Surviving added stress of family time during holidays
BY NOUR HABIB World Scene Writer
Monday, November 19, 2012
11/19/12 at 4:11 AM
Although the holidays should be a time of joy and celebration, they can also be a cause for stress.
And oftentimes, a big factor in this stress is the time spent with family.
Amanda Spriggs, a therapist at Parkside Psychiatric Hospital & Clinic, said family time can be stressful for several reasons.
Spending time with a lot of family can bring back unhappy memories of childhood, she said. A change in the family, such as a death or a divorce, can also be stressful because it alters holiday traditions.
"I think talking about those things is really important," Spriggs said. Work through your emotions before a family gathering, then be open with your family about it.
For example, if you acknowledge how much you miss a grandmother who recently died, the gathering can turn into a celebration of her life, rather than a time when everyone tries to suppress their sadness, Spriggs said.
Another cause for stress around the holidays is that people try to make time for everyone and over-commit themselves.
Joseph Schwartz, a licensed clinical psychologist at Riverside Counseling, warned against over-committing yourself.
"Please, try not to be all things to all people," he said.
Take care of yourself
To limit the likelihood of a stressful holiday season, Schwartz said, it is important to take care of yourself. He refers to it as self-preservation, not selfishness.
"You can do the most good for the most people if you preserve yourself," he said.
To do so, and to keep yourself from feeling "not quite right," Schwartz said, make sure you are not hungry, angry, lonely, tired or sick.
Taking care of these needs will help reduce your stress level, he said.
Spriggs said to help yourself deal with the stress, make sure you have a support system.
"Call someone that's close to you and is supportive," she said.
Spriggs also said if you have positive routines that make you feel good - such as going to the gym - keep them up through the holidays.
And to help you get through a time that you know will be stressful, make de-stressing plans for yourself. Tell yourself that after the family gathering is over, you will watch a movie you've been wanting to see or treat yourself to a spa day.
For those who are hosting family for the holidays, planning ahead helps reduce stress, Spriggs said.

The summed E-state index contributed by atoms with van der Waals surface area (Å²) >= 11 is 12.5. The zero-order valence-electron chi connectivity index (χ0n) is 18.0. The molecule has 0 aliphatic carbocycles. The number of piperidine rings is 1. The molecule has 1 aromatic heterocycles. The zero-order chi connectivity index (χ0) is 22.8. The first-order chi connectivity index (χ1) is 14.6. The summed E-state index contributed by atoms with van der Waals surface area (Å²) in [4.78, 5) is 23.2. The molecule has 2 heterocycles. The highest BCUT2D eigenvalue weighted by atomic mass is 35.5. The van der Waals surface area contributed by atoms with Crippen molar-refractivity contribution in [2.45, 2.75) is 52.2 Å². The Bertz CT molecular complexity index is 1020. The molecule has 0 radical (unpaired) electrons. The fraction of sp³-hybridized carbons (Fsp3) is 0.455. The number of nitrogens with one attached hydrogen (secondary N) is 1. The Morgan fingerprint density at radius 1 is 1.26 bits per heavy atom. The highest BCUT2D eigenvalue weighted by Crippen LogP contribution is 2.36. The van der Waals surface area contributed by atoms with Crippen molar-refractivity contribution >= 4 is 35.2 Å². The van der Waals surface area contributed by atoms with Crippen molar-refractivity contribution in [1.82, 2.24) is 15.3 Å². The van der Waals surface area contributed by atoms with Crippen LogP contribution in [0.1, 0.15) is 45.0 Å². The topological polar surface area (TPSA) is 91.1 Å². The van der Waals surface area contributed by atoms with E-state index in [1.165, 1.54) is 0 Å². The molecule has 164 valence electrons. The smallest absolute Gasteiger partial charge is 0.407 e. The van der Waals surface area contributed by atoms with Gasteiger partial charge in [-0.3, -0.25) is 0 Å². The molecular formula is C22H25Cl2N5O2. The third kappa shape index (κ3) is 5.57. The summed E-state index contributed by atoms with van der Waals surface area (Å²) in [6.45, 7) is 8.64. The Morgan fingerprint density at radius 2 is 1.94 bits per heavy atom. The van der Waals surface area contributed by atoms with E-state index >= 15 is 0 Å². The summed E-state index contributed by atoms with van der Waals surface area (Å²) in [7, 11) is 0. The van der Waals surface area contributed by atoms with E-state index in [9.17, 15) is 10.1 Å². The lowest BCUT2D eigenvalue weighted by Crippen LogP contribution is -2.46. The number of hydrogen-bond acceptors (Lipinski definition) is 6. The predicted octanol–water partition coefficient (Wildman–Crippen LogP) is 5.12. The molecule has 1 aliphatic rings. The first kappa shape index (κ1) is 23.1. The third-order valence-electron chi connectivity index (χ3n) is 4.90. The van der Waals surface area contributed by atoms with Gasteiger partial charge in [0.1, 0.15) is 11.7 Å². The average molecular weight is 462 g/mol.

"Plan things to do, plan what you're going to eat, so that things aren't last minute," she said.
And if your family is staying for a few days, make sure your plans include getting out of the house, especially if family members don't get along, Spriggs said. That allows everyone to get some space and see new faces.
But also be sure that your expectations are realistic and your plans are appropriate for everyone who will be at your home.
"If you don't have kids and you have kids coming over, ask the parents, 'What are things that they enjoy doing?' " Spriggs said.
If you feel the stress reaching a tipping point, take a break.
"There's nothing wrong in retreating," Schwartz said.
Retreating could be as simple as humming a song to yourself or stepping in the hall to text or call a friend. If you've got your car while visiting family, consider taking it out for a spin around the block.
Just engage in mindful behavior to distract yourself from the stress, Schwartz said.
Sometimes, personalities within families just don't click.
"If you don't want to play tug of war, don't pick up the rope," Schwartz said. "There's nothing wrong with just keeping quiet or walking away."
Spriggs said that to avoid conflict as much as possible, talk about things everyone enjoys or has in common.
"Don't go into those hot-button topics, those things you know will cause an argument or a fight," she said.
And if a conflict does arise, just agree to disagree, she said.
Original Print Headline: Surviving stress of family time
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